But Weiss, hired in November, hadn't met Chacin until he was going through personal meetings with each player on the roster. He found a guy ready to be a staff leader, and nothing that has happened since has dissuaded Weiss.
"I could see the maturity right then, and that was the first time I'd had a conversation with him," Weiss said. "Just the way he attacks hitters, there's a maturity to him beyond his years, just from a pitchability aspect. He's got an outstanding changeup and he uses it well in his sequences. He's a pitcher."
This time last year, Chacin was seen as more a question mark than a No. 1 pitcher on a staff.
Chacin showed plenty of talent with his mix of pitches, but expected inexperience in 2011, his first full year in the Majors. He started strong, but declined in the second half and finished 11-14, but with a respectable 3.62 ERA. Then last winter, general manager Dan O'Dowd, acting on information he had heard from Chacin's training in Venezuela, questioned his conditioning, although when camp began then-manager Jim Tracy and then-pitching coach Bob Apodaca each said Chacin was in good shape.
However, there were physical hiccups that delayed his work in Spring Training, then he bottomed out to start the season -- 0-3 with a 7.30 ERA through five starts, with a mysterious dip in velocity. The Rockies had planned to option him to Triple-A Colorado Springs, but began to investigate an injury. It took about a month to determine he had nerve damage in a muscle on the right side of his chest.
Chacin returned in August a different pitcher, and went 3-2 with a 2.84 ERA in his final nine starts.
This spring has been disjointed. Because of last year's injuries, he was not on Venezuela's World Baseball Classic team, but he proved his health and was added later. Chacin returned to Cactus League play against the Giants on Sunday and, while using the game to hone his changeup, gave up four runs and nine hits in 4 2/3 innings. He has a 7.00 spring ERA, but Weiss said he agreed that it was more important for Chacin to sharpen his pitches than put up pretty spring numbers.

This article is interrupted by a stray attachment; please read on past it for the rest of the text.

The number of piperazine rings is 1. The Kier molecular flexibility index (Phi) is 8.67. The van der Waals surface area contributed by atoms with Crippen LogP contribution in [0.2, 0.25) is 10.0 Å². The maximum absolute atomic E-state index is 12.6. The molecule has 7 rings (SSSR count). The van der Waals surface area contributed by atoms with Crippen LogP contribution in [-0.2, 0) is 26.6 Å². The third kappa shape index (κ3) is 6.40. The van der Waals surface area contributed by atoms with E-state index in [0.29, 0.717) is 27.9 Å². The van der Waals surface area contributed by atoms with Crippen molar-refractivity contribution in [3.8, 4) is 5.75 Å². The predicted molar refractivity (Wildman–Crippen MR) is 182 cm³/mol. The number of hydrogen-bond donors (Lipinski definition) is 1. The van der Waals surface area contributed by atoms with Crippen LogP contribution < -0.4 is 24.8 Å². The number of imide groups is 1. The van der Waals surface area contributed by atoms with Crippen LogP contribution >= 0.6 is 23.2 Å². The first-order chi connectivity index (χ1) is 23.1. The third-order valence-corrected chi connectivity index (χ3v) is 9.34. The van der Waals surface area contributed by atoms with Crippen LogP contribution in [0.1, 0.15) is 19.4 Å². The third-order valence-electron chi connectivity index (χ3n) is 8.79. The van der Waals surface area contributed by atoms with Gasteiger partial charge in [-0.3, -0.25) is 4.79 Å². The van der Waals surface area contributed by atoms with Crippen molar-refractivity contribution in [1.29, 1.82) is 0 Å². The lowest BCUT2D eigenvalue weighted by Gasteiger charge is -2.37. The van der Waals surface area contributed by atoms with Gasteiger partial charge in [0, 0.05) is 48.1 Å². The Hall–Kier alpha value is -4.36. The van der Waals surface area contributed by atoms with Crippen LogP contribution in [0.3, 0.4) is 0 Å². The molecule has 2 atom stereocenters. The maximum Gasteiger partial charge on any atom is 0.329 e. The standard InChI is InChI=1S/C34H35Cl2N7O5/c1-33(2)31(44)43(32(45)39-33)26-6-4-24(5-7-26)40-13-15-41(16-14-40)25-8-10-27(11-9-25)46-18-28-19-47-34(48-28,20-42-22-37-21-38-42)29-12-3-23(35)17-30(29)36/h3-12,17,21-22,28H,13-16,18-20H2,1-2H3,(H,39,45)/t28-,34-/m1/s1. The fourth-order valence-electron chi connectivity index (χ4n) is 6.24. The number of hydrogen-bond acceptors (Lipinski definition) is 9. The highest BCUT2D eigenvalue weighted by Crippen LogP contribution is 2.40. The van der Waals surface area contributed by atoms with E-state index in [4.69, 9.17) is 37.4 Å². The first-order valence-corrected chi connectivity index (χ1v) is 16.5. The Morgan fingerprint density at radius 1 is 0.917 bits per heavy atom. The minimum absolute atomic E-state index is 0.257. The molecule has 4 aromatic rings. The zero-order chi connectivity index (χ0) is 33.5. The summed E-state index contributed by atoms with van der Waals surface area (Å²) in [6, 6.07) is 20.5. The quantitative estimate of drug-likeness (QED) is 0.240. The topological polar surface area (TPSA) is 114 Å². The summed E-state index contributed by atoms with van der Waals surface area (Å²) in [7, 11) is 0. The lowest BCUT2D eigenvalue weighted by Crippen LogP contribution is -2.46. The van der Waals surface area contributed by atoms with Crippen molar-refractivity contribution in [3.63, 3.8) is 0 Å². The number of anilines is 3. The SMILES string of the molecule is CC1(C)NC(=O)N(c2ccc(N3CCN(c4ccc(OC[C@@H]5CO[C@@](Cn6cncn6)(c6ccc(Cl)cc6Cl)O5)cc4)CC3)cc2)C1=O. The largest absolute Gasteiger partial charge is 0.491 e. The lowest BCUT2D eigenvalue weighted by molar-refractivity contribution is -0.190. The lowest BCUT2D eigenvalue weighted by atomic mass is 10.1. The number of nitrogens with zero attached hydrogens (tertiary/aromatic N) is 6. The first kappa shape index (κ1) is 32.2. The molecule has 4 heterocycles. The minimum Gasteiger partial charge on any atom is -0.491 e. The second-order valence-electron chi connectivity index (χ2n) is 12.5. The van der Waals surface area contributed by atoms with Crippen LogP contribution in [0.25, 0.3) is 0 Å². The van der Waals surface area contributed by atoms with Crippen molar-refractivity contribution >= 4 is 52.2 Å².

Monday, the day after the forgettable performance, Weiss broke the news to Chacin.
"He was very businesslike when I told him," Weiss said. "He knows that being a No. 1 guy on a staff, there's responsibility. I told him the little I'd been around him, he comes across as a very mature kid for his age. He's ready to take on that role."
Francis, 32, ranks in the top five in Rockies history in wins (second with 61), innings pitched (second with 995 2/3), starts (second with 173) and strikeouts (second with 679). He is 61-57 overall and 33-26 at Coors Field.
The Rockies selected Francis in the first round, ninth overall, in the 2002 MLB First-Year Player Draft. In 2007, he developed into an ace, who went 17-9 with a 4.22 ERA, won games in the National League Division and Championship series, and started Game 1 of the World Series, in which the Rockies were swept by the Red Sox.
But 2008 began a frustrating period of shoulder injury that led to Francis missing the 2009 season and departing after 2010. Francis re-established his health and durability by going 6-16 with a 4.82 ERA in 31 starts for the Royals in 2011. He began last year with the Reds in Triple-A, but requested his release and returned to the Rockies in June. He went 6-7 with a 5.58 ERA in 24 starts.
Francis has been scored upon in just one of his 19 innings this spring and is 2-1 with a 1.96 Cactus-League ERA.
"Jeff is a steadying force on our staff," Weiss said. "He's tailor-made for that Opening Day home atmosphere. He's not going to get caught up in distractions that come along with that. He's a pro. He's pitched in a World Series. I told him there's a lot of peace of mind in me seeing him out there, just in general, because of the way he's controlled the at-bats this spring and dictate bat speed. It's very comforting for the manager."